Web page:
Only 14% of Ukrainians are not going to boycott brands that continue to work in Russia. The survey was conducted by Gradus Research using a nationally representative sample of 1,790 Ukrainian citizens aged 18 to 64. Three quarters of respondents would have more negative feelings for a brand, if they find out that it continues to operate in Russia.
Since the beginning of the war, many international companies have decided to leave the Russian market. Public pressure contributed to this: a poll conducted by YouGov among registered voters in the US found that more than four in five of them say brands should cease doing business in Russia (82%). The top five actions consumers want to see from brands are: donate money/supplies, pull operations out of Russia, promote relief efforts, stop selling products in Russia and evacuate staff/family from Ukraine, according to a poll of the 4A’s, 500+ respondents). More than two-thirds say they would be more likely to buy from a brand who donates or sends a portion of its money to aid humanitarian efforts in Ukraine (YouGov data), and also show understanding of raising prices. Three in five Americans continue to be willing to pay more for gasoline to continue to support a democratic country (an Ipsos survey). “There is no doubt that consumers around the world will be paying more for basic foodstuffs, exacerbating an existing cost of living crisis. Brands will have a role in explaining why it’s happening”, WARC writes.
Pressure on brands from society combined with their own moral standards and gives results. WFA has conducted a poll amongst its members to understand multinationals’ responses in relation to their media and marketing investment in Russia. Of the 31 global brand owners representing $43bn in global ad spend who responded, three in four have reallocated, reduced or cut spend altogether.
«Ceasing business in such a large market as Russia requires bravery from companies. But it’s it to follow brands’ high missions and values as written on corporate manifestos? Consumers want to pay more for branded products than for commodities, because brands have added value, and it’s the value of emotions and meanings of a brand. So relationships with brands — both one-on-one in front of a store shelf and for ‘identification’ when with family and friends — deteriorate from such an emotional fact as continuing to do business with the occupier,» said Jane Blyzniuk, CEO of Gradus Research.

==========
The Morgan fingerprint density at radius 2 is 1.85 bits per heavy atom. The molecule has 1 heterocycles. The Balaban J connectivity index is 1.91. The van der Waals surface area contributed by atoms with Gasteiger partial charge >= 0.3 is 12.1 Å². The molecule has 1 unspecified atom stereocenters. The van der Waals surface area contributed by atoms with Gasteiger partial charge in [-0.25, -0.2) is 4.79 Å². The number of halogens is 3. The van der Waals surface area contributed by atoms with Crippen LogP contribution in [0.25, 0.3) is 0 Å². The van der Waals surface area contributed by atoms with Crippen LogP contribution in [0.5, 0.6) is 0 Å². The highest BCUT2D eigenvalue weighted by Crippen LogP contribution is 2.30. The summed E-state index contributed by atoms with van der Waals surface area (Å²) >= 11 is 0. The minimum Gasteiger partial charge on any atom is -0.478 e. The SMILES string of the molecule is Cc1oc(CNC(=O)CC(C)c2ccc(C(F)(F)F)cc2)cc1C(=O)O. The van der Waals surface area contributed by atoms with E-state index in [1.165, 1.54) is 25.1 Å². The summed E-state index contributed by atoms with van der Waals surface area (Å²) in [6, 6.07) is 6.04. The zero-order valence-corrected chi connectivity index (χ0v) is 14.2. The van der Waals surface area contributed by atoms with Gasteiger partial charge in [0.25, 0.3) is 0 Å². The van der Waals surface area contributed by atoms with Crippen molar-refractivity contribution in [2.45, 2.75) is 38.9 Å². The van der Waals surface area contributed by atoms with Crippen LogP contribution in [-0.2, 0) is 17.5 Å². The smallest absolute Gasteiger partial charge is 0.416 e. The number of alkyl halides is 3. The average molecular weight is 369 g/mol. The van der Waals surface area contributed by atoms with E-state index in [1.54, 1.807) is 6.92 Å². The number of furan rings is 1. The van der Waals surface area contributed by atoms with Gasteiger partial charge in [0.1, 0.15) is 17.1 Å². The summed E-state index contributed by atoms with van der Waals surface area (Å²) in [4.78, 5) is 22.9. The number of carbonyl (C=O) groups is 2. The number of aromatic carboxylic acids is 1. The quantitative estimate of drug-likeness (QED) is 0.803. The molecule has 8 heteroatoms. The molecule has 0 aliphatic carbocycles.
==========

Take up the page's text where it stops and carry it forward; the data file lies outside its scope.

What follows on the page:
Group of respondents aged 25-54 years, active and financially reliable buyers, shows the greatest desire to boycott international brands remained in Russia. The least one showed respondents over 55 years, they more often than others hesitated with their position, saying they are unsure. But in answer to the question ‘How would your attitude to the brand change if you find out that it continues to work in Russia?’ this age group is the same as others — 75% would worsen their attitudes.
The full report is available for purchase from Gradus Research.
A previous poll conducted by Gradus Research showed that a large share of Ukrainian consumers switched to new brands, especially among respondents who have relocated, and it’s more than a half of the country’s population. The poll also showed a desire to support Ukrainian brands. At the same time, price wasn’t decisive for brand switching.
The survey was conducted by Gradus using a nationally representative sample of 1,790 Ukrainian citizens aged 18-60 residing in cities with more than 50,000 inhabitants. The sample was weighted according to gender, age, settlement region and size. Method — self-administered questionnaire in mobile application. Poll period: May 9-11, 2022.